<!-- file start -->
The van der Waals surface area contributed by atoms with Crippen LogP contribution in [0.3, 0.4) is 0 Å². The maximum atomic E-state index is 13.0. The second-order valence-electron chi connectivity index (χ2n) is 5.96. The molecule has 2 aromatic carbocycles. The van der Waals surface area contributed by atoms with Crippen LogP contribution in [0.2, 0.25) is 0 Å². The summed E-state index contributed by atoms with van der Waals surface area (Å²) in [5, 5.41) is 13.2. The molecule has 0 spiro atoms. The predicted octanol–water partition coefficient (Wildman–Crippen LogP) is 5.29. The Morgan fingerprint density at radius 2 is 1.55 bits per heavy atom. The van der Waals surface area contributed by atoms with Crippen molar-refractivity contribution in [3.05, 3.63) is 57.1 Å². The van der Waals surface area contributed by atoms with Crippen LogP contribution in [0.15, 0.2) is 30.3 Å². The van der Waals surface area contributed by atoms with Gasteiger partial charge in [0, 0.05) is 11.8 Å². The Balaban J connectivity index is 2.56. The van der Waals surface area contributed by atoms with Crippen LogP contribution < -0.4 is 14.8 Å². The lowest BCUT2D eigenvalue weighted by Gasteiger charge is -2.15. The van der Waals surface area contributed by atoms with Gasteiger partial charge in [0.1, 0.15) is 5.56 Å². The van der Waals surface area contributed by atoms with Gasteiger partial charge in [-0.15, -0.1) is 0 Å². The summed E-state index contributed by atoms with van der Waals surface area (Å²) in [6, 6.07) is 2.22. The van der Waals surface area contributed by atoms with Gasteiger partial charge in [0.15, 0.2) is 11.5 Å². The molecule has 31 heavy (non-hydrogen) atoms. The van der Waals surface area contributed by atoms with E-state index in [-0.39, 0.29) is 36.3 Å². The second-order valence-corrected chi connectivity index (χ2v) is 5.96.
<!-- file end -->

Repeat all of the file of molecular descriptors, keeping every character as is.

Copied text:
The van der Waals surface area contributed by atoms with Crippen LogP contribution in [0.3, 0.4) is 0 Å². The maximum atomic E-state index is 13.0. The second-order valence-electron chi connectivity index (χ2n) is 5.96. The molecule has 2 aromatic carbocycles. The van der Waals surface area contributed by atoms with Crippen LogP contribution in [0.2, 0.25) is 0 Å². The summed E-state index contributed by atoms with van der Waals surface area (Å²) in [5, 5.41) is 13.2. The molecule has 0 spiro atoms. The predicted octanol–water partition coefficient (Wildman–Crippen LogP) is 5.29. The Morgan fingerprint density at radius 2 is 1.55 bits per heavy atom. The van der Waals surface area contributed by atoms with Crippen molar-refractivity contribution in [3.05, 3.63) is 57.1 Å². The van der Waals surface area contributed by atoms with Crippen LogP contribution in [0.15, 0.2) is 30.3 Å². The van der Waals surface area contributed by atoms with Gasteiger partial charge in [0, 0.05) is 11.8 Å². The Balaban J connectivity index is 2.56. The van der Waals surface area contributed by atoms with Crippen LogP contribution < -0.4 is 14.8 Å². The lowest BCUT2D eigenvalue weighted by Gasteiger charge is -2.15. The van der Waals surface area contributed by atoms with Gasteiger partial charge in [0.1, 0.15) is 5.56 Å². The van der Waals surface area contributed by atoms with Gasteiger partial charge in [-0.15, -0.1) is 0 Å². The summed E-state index contributed by atoms with van der Waals surface area (Å²) in [6, 6.07) is 2.22. The van der Waals surface area contributed by atoms with Gasteiger partial charge in [0.15, 0.2) is 11.5 Å². The molecule has 31 heavy (non-hydrogen) atoms. The van der Waals surface area contributed by atoms with E-state index in [-0.39, 0.29) is 36.3 Å². The second-order valence-corrected chi connectivity index (χ2v) is 5.96.